The superhero and monster books were terrific, of course, but I developed an instant fondness for the heady promise of greater knowledge of timeless storytelling, through the wonderful Classics Illustrated. My parents took note of that, and when I was 10 they bought me the finest Christmas present I ever had: a 12-volume, hardcover collection of abridged-for-juveniles editions of some of the classics of literature. I still own that J.J. Little & Ives set of 25 novels, ranging from Moby Dick through Verne, Dickens, Twain, the Brontes, et al that ordained me as a young minister of the enduring power of books.

Add that to the earlier experience I’d had at age 6 — I’ve written about this many times — of seeing the great King Kong on a big theater screen during a national re-release and stumbling out at the end, slack-jawed and glassy-eyed, gently led away by my movie-loving uncle as I kept gazing back at that mesmerizing screen that had just shown me what storytelling heaven looked like.

I knew all these marvelous cultural experiences were simply too good to do nothing about but stare at them passively, trying to suppress all those roiling emotions they evoked. I had to be part of that storytelling scene, somehow.

And friends… I was that lucky kid who was able to gather around himself a cadre of like-minded book-and-movie fanatics, many of whom are among my closest friends to this day. We’re still bound by codes of shared enthusiasms that may have evolved but have never cast off the ties to the formative experiences. (And that, folks, is one rationale for the undiminished, fiery passion for so-called pop-cultural “junk” — like low-grade B-movies — that allows you the cognitive dissonance to both laugh at their naïve shortcomings and defend their honor as earnest efforts at entertainment, accusations of cynical profiteering be damned.)

We had the books, the movies, the comics… and around the time we were just becoming sophisticated enough for more visceral, “adult” storytelling — lo and behold! — the pulp revival in mass-market paperback was upon us: Doc Savage, Lovecraft, Howard, Leiber and all their ilk…

To paraphrase Ray Harryhausen’s often-repeated statement in interviews about his first experience of Kong, “we haven’t been the same since.”

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Besides your legacy character, Sabatake Gonji, which of your characters do you find the most fascinating?

Killer question. Kind of a trap. You know, you’re like a parent being asked which of your kids you prefer over the others.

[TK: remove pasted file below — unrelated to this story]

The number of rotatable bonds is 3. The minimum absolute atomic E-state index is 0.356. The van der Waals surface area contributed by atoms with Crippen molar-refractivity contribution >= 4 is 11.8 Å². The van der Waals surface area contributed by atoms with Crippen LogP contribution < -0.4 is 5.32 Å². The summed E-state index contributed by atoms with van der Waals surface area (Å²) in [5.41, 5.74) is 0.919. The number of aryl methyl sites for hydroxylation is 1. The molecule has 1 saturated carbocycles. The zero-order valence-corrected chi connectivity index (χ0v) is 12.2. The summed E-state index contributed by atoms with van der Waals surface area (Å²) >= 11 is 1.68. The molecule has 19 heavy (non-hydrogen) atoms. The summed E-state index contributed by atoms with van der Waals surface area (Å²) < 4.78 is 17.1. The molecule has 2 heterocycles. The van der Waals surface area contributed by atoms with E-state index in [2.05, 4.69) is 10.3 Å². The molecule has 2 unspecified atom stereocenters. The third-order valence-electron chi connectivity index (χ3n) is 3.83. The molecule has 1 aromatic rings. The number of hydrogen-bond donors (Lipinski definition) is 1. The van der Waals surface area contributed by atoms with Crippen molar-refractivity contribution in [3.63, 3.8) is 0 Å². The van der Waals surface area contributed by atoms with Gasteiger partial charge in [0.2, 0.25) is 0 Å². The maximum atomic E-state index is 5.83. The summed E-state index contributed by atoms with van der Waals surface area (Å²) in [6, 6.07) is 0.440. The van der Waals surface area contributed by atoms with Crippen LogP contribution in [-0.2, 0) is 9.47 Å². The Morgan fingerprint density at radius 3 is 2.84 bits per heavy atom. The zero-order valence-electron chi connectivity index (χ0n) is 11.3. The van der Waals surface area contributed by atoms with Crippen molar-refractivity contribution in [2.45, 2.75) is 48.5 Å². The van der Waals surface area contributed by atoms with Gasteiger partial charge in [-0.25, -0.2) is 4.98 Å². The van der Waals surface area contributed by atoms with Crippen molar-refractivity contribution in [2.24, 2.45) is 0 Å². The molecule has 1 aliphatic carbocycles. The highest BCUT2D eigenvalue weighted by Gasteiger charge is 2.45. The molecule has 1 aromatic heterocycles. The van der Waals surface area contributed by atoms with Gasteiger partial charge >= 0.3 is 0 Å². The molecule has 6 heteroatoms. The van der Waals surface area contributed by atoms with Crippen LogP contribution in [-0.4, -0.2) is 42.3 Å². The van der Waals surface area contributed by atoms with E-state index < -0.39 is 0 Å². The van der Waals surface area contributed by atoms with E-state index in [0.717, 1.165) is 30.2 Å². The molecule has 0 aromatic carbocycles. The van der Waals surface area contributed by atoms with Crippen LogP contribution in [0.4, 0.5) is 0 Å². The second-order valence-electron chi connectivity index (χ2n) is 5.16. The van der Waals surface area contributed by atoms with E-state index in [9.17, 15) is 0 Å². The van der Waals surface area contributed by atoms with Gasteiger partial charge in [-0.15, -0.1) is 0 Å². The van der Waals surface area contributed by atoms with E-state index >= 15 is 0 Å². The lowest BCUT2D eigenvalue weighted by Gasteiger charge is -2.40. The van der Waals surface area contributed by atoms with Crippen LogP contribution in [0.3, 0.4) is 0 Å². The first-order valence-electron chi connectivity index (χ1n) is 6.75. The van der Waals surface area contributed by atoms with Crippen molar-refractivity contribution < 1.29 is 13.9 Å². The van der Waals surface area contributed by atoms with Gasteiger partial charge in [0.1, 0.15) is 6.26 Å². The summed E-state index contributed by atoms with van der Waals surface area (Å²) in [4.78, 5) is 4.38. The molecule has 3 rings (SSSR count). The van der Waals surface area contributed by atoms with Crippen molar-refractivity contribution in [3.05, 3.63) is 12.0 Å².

The Gonji series afforded me the opportunity to imagine a number of characters I take pride in. In a series with an ongoing epic narrative arc, you need to richly embroider your characters. You need to make sure readers will care about their resolutions, cheer for their triumphs and mourn their tragedies. The only way to try to assure that is to make them so seemingly real that you find it personally painful should you have to sacrifice them; and you pump your fist when they squeak through to survival, as if, weirdly, you didn’t know what was going to happen yourself.

In that context, I could reel off a bunch of characters from the “Deathwind Trilogy,” especially. I spent several years creating and refining that long tale. But of course I’m very attached to Gonji’s reluctant ally, the tormented werewolf Simon Sardonis. Many readers have bugged me over the years to write some standalone Gonji & Simon stories. That’s on my bucket list. Simon’s pretty unique among his lycanthropic peers, I think, as a reluctant, heroic werewolf (with an enormous axe and broadsword).

But I also have a special fondness for the trilogy’s antagonist, King Klann the Invincible. Now that’s one of my more original and complex characters, I believe — the wandering, deposed king created, during a flight from usurpers, by a court wizard who combined frail, dying, newborn septets into one child that harbors the future lives of all the individual infants. With each death, a distinct new life emerges. And they’re all different, physically, temperamentally…

That was a pretty wild character(s) to play with. And their dramatic resolution, in the books, is far from over. That’s all I can say.